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Author Topic: Dealing with annoying English grammar errors (6th in a series of 14)  (Read 85 times)
Joe Carillo
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« on: November 24, 2017, 08:05:12 AM »

This is the sixth in a series of 14 essays on what I consider as the most annoying English grammar errors. It is running consecutively here in the Forum from November 7, 2017 every Tuesday and Friday until December 22.

3 – Intransitive verbs forced to act as transitive ones

Ranking No. 5 among the 10 types of grammar errors that annoy me most are intransitive verbs forced to act as transitive ones. A very instructive example is the glaringly erroneous use of the intransitive verb “break” in the mangled idiomatic expression that appeared in a 2007 news story in a major Metro Manila daily: “President Arroyo said on Monday that the successful Asean and East Asian summit broke a new dawn for peace, stability and prosperity in the region.”

I’d like to emphasize that a natural phenomenon like “dawn” can’t be broken by some doer of a “breaking” action (transitive action); “dawn” just breaks whether we like it or not (intransitive action). In other words, “dawn” can’t be a legitimate direct object of the verb “broke” in that sentence precisely because it can’t be logically acted upon by that verb.

I therefore suggested replacing the intransitive “broke” with the transitive verb phrase “brought about” in the following rewrite of that problematic sentence: “President Arroyo said on Monday that the successful Asean and East Asian summit brought about a new dawn for peace, stability and prosperity in the region.”

To avoid or fix problems that arise when intransitive verbs are forced to act as transitive verbs, let’s take this opportunity to clearly distinguish once and for all between intransitive verbs and transitive verbs.





As we learn early in English grammar, intransitive verbs are in effect complete predicates. They don’t need a direct or indirect object to make a sentence express a complete thought, as in these two sentences: “The train arrived.” “The destructive species thrived.” In fact, intransitive verbs generally can’t take an object at all. Try putting an indirect or direct object after the verb in the two sentences above and see what happens.

In contrast, transitive verbs always need a complement—a direct object, an indirect object, or both—to receive its action and create a complete predicate, as in the following examples: “He raised the flag.” “She took the initiative.” Take out from these two sentences their direct objects, “flag” and “initiative,” and both sentences become meaningless: “He raised.” “She took.”




Now we should be ready to appreciate the problem with the following sentence that disconcertingly forces the intransitive verb “vow” to act transitively: “The foreign government vowed its full cooperation in tracing and recovering whatever assets the accused military official may have stashed abroad.” This example came from a story in a leading newspaper story sometime in 2005 and I dissected it in a column that took up intransitivity, but I am taking the liberty of using it again because of its highly instructive character.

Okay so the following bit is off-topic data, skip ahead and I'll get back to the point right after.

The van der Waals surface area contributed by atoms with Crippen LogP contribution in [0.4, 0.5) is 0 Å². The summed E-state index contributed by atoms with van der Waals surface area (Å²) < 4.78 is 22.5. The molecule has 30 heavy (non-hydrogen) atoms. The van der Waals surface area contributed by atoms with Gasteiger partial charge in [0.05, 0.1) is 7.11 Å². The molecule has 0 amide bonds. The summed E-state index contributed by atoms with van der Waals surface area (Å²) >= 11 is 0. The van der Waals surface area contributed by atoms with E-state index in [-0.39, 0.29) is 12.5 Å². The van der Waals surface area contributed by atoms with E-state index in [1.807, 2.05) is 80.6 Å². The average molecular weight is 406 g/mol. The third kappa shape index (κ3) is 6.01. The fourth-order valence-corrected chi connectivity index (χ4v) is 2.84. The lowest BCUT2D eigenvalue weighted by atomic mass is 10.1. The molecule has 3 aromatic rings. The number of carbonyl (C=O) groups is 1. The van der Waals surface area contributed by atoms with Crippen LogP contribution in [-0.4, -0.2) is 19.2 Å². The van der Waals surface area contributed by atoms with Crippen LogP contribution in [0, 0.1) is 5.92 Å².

My contention was that since “vowed” in that sentence is acting intransitively, it couldn’t possibly have the noun phrase “its full cooperation” as its direct object; that verb, after all, isn’t working in the same context as the comparable transitive verb “pledged” in the following construction: “The foreign government pledged its full cooperation in tracing and recovering whatever assets the accused military official may have stashed abroad.” Here, the noun phrase “its full cooperation” is a perfectly valid direct object of the verb “pledged.”

A good way to fix the problematic sentence is to take the verb “vow” in its transitive sense, in which case it can be used in either of these two forms: (1) “vow” + infinitive phrase, as in “The foreign government vowed to fully cooperate in tracing and recovering whatever assets the accused military official may have stashed abroad.”; or (2) “vow” + “that” + noun clause, as in “The foreign government vowed that it would fully cooperate in tracing and recovering whatever assets the accused military official may have stashed abroad.” This time, “to fully cooperate” and “that it would fully cooperate” are clearly serving as legitimate direct objects of the transitive verb “vow.”

We’ll take up more problems with intransitivity in the next installment of this series.

(Next: Intransitive verbs forced to act as transitives)   November 28, 2017

This essay, 6th in a series of 14, first appeared in the column “English Plain and Simple” by Jose A. Carillo in the September 1, 2007 issue of The Manila Times. It subsequently formed part of the book The 10 Most Annoying English Grammar Errors, ©2008 by the author, © 2009 by the Manila Times Publishing Corp. All rights reserved.
« Last Edit: November 27, 2017, 06:38:09 PM by Joe Carillo » Logged

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